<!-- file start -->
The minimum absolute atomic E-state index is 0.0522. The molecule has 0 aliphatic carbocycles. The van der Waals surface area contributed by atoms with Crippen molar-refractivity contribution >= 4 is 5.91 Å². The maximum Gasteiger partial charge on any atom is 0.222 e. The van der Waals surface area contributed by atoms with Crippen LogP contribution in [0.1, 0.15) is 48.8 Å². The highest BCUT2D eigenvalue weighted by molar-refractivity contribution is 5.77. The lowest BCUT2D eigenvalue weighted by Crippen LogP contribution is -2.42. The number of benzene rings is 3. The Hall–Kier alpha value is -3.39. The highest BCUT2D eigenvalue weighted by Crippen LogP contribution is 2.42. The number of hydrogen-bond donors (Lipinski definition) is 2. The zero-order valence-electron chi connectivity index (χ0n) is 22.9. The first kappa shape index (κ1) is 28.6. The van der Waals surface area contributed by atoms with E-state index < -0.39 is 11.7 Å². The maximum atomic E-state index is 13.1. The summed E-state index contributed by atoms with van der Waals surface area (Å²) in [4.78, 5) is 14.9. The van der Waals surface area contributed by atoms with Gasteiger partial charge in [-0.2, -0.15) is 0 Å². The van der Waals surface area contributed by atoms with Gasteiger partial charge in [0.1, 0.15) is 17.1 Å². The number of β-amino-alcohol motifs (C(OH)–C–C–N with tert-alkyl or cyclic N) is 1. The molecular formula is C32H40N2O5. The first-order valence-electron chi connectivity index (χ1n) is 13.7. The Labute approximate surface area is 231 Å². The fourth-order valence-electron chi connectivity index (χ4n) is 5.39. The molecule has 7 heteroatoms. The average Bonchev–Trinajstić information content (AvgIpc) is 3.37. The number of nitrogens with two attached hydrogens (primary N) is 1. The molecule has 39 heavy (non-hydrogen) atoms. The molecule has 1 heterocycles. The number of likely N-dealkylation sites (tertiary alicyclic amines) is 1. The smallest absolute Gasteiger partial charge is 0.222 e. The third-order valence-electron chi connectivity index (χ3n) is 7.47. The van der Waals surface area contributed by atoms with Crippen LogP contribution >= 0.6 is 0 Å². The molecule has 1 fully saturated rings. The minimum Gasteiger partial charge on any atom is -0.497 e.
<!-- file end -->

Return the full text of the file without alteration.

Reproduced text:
The minimum absolute atomic E-state index is 0.0522. The molecule has 0 aliphatic carbocycles. The van der Waals surface area contributed by atoms with Crippen molar-refractivity contribution >= 4 is 5.91 Å². The maximum Gasteiger partial charge on any atom is 0.222 e. The van der Waals surface area contributed by atoms with Crippen LogP contribution in [0.1, 0.15) is 48.8 Å². The highest BCUT2D eigenvalue weighted by molar-refractivity contribution is 5.77. The lowest BCUT2D eigenvalue weighted by Crippen LogP contribution is -2.42. The number of benzene rings is 3. The Hall–Kier alpha value is -3.39. The highest BCUT2D eigenvalue weighted by Crippen LogP contribution is 2.42. The number of hydrogen-bond donors (Lipinski definition) is 2. The zero-order valence-electron chi connectivity index (χ0n) is 22.9. The first kappa shape index (κ1) is 28.6. The van der Waals surface area contributed by atoms with E-state index < -0.39 is 11.7 Å². The maximum atomic E-state index is 13.1. The summed E-state index contributed by atoms with van der Waals surface area (Å²) in [4.78, 5) is 14.9. The van der Waals surface area contributed by atoms with Gasteiger partial charge in [-0.2, -0.15) is 0 Å². The van der Waals surface area contributed by atoms with Gasteiger partial charge in [0.1, 0.15) is 17.1 Å². The number of β-amino-alcohol motifs (C(OH)–C–C–N with tert-alkyl or cyclic N) is 1. The molecular formula is C32H40N2O5. The first-order valence-electron chi connectivity index (χ1n) is 13.7. The Labute approximate surface area is 231 Å². The fourth-order valence-electron chi connectivity index (χ4n) is 5.39. The molecule has 7 heteroatoms. The average Bonchev–Trinajstić information content (AvgIpc) is 3.37. The number of nitrogens with two attached hydrogens (primary N) is 1. The molecule has 39 heavy (non-hydrogen) atoms. The molecule has 1 heterocycles. The number of likely N-dealkylation sites (tertiary alicyclic amines) is 1. The smallest absolute Gasteiger partial charge is 0.222 e. The third-order valence-electron chi connectivity index (χ3n) is 7.47. The van der Waals surface area contributed by atoms with Crippen LogP contribution >= 0.6 is 0 Å². The molecule has 1 fully saturated rings. The minimum Gasteiger partial charge on any atom is -0.497 e.